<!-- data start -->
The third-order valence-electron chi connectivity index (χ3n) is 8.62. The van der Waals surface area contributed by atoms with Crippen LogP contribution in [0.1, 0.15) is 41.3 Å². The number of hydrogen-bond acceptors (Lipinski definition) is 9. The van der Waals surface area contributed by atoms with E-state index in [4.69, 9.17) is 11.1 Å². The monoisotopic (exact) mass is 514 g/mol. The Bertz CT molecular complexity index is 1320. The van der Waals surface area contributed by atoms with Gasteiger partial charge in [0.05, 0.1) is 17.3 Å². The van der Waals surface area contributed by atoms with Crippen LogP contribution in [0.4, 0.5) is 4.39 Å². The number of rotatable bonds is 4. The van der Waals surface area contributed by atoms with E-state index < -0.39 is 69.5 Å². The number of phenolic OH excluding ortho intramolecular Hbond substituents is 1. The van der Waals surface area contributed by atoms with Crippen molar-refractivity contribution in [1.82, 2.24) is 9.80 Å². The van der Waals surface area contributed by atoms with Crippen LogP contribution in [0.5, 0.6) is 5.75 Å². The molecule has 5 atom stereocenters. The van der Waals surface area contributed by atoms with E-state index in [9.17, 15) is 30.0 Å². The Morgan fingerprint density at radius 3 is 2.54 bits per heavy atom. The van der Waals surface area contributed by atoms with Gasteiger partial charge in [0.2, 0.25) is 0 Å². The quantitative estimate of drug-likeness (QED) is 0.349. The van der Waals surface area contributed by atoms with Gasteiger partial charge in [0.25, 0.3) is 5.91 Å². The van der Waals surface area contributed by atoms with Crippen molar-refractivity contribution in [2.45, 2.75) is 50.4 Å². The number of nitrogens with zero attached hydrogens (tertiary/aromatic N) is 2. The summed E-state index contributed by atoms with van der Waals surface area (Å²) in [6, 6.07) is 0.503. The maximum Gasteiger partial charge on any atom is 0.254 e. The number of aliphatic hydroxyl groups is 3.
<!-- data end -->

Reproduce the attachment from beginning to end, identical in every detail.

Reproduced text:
The third-order valence-electron chi connectivity index (χ3n) is 8.62. The van der Waals surface area contributed by atoms with Crippen LogP contribution in [0.1, 0.15) is 41.3 Å². The number of hydrogen-bond acceptors (Lipinski definition) is 9. The van der Waals surface area contributed by atoms with E-state index in [4.69, 9.17) is 11.1 Å². The monoisotopic (exact) mass is 514 g/mol. The Bertz CT molecular complexity index is 1320. The van der Waals surface area contributed by atoms with Gasteiger partial charge in [0.05, 0.1) is 17.3 Å². The van der Waals surface area contributed by atoms with Crippen LogP contribution in [0.4, 0.5) is 4.39 Å². The number of rotatable bonds is 4. The van der Waals surface area contributed by atoms with E-state index < -0.39 is 69.5 Å². The number of phenolic OH excluding ortho intramolecular Hbond substituents is 1. The van der Waals surface area contributed by atoms with Crippen molar-refractivity contribution in [1.82, 2.24) is 9.80 Å². The van der Waals surface area contributed by atoms with Crippen LogP contribution in [0.5, 0.6) is 5.75 Å². The molecule has 5 atom stereocenters. The van der Waals surface area contributed by atoms with E-state index in [9.17, 15) is 30.0 Å². The Morgan fingerprint density at radius 3 is 2.54 bits per heavy atom. The van der Waals surface area contributed by atoms with Gasteiger partial charge in [0.2, 0.25) is 0 Å². The quantitative estimate of drug-likeness (QED) is 0.349. The van der Waals surface area contributed by atoms with Gasteiger partial charge in [0.25, 0.3) is 5.91 Å². The van der Waals surface area contributed by atoms with Crippen molar-refractivity contribution in [2.45, 2.75) is 50.4 Å². The number of nitrogens with zero attached hydrogens (tertiary/aromatic N) is 2. The summed E-state index contributed by atoms with van der Waals surface area (Å²) in [6, 6.07) is 0.503. The maximum Gasteiger partial charge on any atom is 0.254 e. The number of aliphatic hydroxyl groups is 3.